5 Important Lessons I learned From Quitting My High Paying Job To Pursue My Dreams

Photo by Mantas Hesthaven on Unsplash

You’re finally an adult and you’ve entered the real world. You’ve joined the 9–5 life and it’s exciting at first, but you give it a few years and it starts to feel redundant.

There’s an itch inside telling you there’s got to be more to life than this. The stability and security is nice, but it’s not all it’s cracked up to be.

It’s not fulfilling you.

You don’t feel like you’re living anymore, you just feel like you’re just existing.

You start to think over and over again in your head how you’d love to get out of this job one day, but the problem is it isn’t easy to give up everything you’ve worked for just to start from scratch again.

The fear begins talking to you.

“What if I go broke?”

“How am I going to pay for my bills if I quit?”

“How am I going to make money?”

You start talking yourself out of it. Maybe it’s just easier to stay in the job you have and suck it up.

The reality of this is true. It is easier to stay in what’s comfortable, well, because it’s comfortable.

If this is you, I’ve been in the same boat.

The American Dream Failed Me. Growing up, I was told if you work hard, get into a good school, and get a good job with good benefits, you’d be all set. You’d have everything you ever wanted.

I landed a good job as a pharmacist and was making a six figure salary, but I was still unhappy. In fact, I was depressed.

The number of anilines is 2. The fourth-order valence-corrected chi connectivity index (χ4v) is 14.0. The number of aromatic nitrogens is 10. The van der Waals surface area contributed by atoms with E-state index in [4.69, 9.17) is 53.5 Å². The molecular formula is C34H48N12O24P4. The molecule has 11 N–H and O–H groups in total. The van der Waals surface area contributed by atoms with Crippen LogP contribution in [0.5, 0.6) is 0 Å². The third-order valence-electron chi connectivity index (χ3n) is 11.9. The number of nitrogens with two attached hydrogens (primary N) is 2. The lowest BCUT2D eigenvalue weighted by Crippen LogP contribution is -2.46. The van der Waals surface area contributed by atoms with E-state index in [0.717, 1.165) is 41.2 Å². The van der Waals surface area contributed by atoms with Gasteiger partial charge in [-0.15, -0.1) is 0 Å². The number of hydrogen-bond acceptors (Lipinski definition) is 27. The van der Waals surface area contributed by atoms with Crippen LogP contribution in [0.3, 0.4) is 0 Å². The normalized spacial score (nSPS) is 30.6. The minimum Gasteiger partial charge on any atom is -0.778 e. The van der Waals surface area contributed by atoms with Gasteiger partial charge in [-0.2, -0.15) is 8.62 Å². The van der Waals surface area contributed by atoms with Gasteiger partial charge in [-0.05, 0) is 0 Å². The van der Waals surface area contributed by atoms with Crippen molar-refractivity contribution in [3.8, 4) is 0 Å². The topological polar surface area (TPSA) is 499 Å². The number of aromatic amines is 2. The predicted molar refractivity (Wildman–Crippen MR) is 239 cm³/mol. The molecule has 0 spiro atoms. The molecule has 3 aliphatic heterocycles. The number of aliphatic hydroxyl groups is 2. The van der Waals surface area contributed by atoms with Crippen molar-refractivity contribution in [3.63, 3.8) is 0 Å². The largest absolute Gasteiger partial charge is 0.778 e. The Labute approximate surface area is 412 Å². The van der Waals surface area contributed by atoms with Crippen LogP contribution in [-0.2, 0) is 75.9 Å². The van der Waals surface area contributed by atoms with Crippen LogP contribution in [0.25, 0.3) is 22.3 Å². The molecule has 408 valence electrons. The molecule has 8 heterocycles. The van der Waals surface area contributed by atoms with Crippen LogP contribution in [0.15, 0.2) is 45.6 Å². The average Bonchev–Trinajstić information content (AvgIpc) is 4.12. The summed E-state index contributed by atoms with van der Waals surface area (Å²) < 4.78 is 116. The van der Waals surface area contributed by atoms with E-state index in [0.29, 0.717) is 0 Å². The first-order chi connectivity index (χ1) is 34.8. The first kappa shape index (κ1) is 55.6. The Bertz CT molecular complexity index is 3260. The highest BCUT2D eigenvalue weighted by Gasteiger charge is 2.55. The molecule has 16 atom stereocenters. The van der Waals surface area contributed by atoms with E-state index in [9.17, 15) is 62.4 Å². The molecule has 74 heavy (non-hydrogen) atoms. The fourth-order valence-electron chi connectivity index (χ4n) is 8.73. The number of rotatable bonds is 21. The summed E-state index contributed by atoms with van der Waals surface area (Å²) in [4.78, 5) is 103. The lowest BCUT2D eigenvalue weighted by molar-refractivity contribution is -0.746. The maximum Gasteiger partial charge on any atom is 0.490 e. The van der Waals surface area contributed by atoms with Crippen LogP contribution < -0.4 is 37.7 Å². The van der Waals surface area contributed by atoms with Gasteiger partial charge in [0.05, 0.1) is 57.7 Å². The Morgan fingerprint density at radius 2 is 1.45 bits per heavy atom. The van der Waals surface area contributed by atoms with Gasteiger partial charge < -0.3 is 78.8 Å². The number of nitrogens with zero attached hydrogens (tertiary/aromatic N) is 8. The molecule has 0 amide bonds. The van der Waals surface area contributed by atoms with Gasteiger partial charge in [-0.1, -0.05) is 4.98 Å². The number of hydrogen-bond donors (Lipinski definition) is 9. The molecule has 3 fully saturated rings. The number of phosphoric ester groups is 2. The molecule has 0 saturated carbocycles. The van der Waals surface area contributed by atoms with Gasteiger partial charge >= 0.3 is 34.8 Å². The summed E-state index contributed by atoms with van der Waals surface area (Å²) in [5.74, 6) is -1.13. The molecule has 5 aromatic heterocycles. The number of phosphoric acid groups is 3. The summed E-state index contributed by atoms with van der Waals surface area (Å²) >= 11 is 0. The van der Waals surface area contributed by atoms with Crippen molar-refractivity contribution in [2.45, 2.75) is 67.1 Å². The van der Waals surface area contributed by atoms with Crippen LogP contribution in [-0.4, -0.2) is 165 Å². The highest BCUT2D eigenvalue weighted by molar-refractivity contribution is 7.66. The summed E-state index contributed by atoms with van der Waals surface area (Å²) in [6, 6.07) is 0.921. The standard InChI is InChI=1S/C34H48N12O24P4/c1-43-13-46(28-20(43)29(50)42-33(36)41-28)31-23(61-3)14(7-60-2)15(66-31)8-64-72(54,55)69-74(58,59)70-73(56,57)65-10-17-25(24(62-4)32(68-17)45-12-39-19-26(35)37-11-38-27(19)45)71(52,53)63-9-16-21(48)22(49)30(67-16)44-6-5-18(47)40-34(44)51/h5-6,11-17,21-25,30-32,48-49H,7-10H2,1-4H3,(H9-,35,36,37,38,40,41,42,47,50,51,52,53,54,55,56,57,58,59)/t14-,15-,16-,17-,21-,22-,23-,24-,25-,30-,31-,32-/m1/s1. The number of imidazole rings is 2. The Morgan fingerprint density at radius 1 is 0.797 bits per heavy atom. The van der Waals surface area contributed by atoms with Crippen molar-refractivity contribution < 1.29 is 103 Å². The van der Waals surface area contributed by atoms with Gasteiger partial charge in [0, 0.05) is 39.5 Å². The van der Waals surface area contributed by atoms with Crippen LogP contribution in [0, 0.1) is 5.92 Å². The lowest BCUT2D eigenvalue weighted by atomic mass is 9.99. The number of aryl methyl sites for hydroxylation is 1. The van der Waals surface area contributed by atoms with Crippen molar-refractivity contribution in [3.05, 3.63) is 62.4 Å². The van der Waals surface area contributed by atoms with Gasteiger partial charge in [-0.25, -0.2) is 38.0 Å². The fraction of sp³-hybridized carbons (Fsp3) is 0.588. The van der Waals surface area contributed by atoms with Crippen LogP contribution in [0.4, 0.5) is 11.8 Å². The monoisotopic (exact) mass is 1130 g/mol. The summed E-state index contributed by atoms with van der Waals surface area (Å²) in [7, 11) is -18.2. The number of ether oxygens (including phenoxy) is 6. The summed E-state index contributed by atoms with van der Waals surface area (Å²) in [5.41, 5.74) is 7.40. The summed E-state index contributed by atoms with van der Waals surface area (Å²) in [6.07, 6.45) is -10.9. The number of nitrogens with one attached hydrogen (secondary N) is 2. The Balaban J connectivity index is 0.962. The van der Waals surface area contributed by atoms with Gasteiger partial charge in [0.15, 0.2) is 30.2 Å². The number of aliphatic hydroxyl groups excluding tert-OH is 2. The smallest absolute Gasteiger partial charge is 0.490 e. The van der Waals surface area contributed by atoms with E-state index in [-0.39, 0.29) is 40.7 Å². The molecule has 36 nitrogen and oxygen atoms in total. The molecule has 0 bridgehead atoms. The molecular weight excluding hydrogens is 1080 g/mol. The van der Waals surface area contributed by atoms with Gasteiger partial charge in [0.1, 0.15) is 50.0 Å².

It’s common for most people in the workforce to be unhappy with their jobs. A Gallup study showed over 50% of people in the American workforce reported being disengaged with their jobs.

There is also something severely wrong when one of the most richest countries in the world has antidepressants as one of the top prescribed drugs.

We have so much, but our mental health is deteriorating. Many people are dying on the inside because they are not engaged enough with the things that matters deeply to them.

So one night, I looked over at my wife before going to bed, and asked her “What do you think about going on a cross-country road trip for two months and move to LA so I can try pursuing filmmaking?”

“Sure!”

And that was the beginning of a crazy journey.

When I finally mustered up the courage to quit my job, it was a committment to be more engaged and in tune with myself. I wanted to take my heart much more seriously. It was one of the most life changing experiences I’ve had in my life and I wouldn’t trade it for the world.

I know we aren’t in the same situation. Maybe you’re not in the best place to transition yet and need to get some things in line first. Or maybe you just have no idea where to start.

But when you decide to commit to yourself and do something about it, you’d be amazed at what happens as a result.

Here are some of the really important lessons I’ve learned from taking action to live out a life that reflected my beliefs.

1) Expect Great Failures, but also expect Great Growth

After a year of committing to filmmaking full time and living off of my savings, I had to go back to my day job in order to get back on my feet financially.

A part of me was disappointed because I viewed the fact I wasn’t making enough money as a failure. But if I look at some of the work I did, they were invaluable experiences.

The most important thing that happened was realizing that I was so much more capable than I thought. And I never would’ve known otherwise unless I took action and moved towards where I wanted to go.

2) Take The Time To Prepare, but Become Comfortable With the Uncomfortable

The world of filmmaking was a good lesson to always prepare as best as possible and when things go wrong (not if, when), you need to think fast on your feet and roll with the punches.

We’ve had times we forgot to bring the important props, forgot to send out an important email or our location was no longer available to shoot at. We almost always had to shift our shooting schedule on the fly.